I can tell right away when I am in the presence of a family dealing with alcoholism, because of the anxious tone in the room. Addiction is not logical; it is not linear, and it is not personal. I know how hard it is for families to hear this, because to them it is absolutely personal. Alcoholism affects them very deeply on an emotional, physical and spiritual level.
Therefore, responding in a reactive manner and using logic and persuasion on an issue such as this can be quite frustrating—even maddening. I know that I can be helpful as a professional, and I have spent my career attempting to do so. However, what Al-Anon offers is something quite different.
Nothing substitutes for experience, and in the rooms of Al-Anon I know my clients will get the wonderful, warm sense of peace and understanding that comes from being with people who know. Within each Al-Anon room is the shared experience of everyone who is present or has passed through. And that group is part of a larger tradition—more than 65 years old and growing. “You are not alone” does not begin to touch this.
In addition to providing a safe, nonjudgmental environment, Al-Anon operates within a gentle structure that oftentimes serves as a safe haven for families who have lots of upheaval and turmoil. Meetings take place where they are scheduled and start and end on time. Steps and Traditions are in place and literature is available that is Al-Anon approved. This can be a great weight lifted for the weary soul who enters, because the structure provides safety and consistency. This leaves space for the work of change. Al‑Anon is all about change. Finally, there is a safe space for the loved ones. It’s all about them, and in Al-Anon, this is how it is supposed to be.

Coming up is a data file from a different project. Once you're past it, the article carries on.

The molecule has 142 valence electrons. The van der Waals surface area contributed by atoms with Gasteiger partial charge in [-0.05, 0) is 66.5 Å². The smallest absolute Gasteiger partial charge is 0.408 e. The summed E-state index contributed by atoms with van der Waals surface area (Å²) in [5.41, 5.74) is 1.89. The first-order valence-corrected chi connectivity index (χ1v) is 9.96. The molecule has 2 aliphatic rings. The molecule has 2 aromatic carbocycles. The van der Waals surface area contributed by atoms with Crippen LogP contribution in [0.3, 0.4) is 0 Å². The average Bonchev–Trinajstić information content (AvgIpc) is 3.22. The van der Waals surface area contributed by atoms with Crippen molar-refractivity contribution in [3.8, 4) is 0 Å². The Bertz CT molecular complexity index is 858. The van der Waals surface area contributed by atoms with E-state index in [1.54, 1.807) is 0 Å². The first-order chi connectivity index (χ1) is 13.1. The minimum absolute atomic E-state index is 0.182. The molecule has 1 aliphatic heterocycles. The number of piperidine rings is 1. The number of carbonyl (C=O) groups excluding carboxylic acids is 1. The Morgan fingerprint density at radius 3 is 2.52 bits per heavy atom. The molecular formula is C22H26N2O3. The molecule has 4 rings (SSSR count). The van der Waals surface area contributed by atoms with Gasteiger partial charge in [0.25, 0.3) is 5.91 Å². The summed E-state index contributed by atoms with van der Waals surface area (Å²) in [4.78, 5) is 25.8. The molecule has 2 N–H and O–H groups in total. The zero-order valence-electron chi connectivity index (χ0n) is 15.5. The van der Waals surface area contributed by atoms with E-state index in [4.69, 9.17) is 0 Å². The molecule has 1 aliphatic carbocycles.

Developing the capacity for greater self-care, the ability to put supports in place and the idea of a relationship with something greater than oneself are important parts of Al‑Anon. Family members’ lives become very small over time. This is an unfortunate byproduct of the physical and emotional time and energy it takes to survive. Sadly, survival, the most basic of instincts, is at times the most that alcoholics and their families can hope for.
Attending Al-Anon has given my clients a rejuvenated sense of hope, a greater support circle and the capacity to care for themselves and set healthy boundaries. When family members are in recovery, their attitudes and behavior change, whether by conscious intent, or by merely being involved in the process. As an outgrowth of the Al-Anon experience, I regularly see changes in the alcoholics they love. Anytime one changes a behavior toward another person, the whole interaction or reaction changes.
As a professional clinician, I am constantly awestruck by the powerful transformation people experience in the rooms of Al-Anon. No longer mired purely in the problem, they are solution-focused and empowered in a way that can feel very freeing.
I always feel confident when I recommend Al-Anon, and I will continue to do so in the future.
By Eugene (J.R.) Lombardo, LCSW
Counseling and Psychotherapy
White Plains, N.Y.
Al-Anon Faces Alcoholism 2019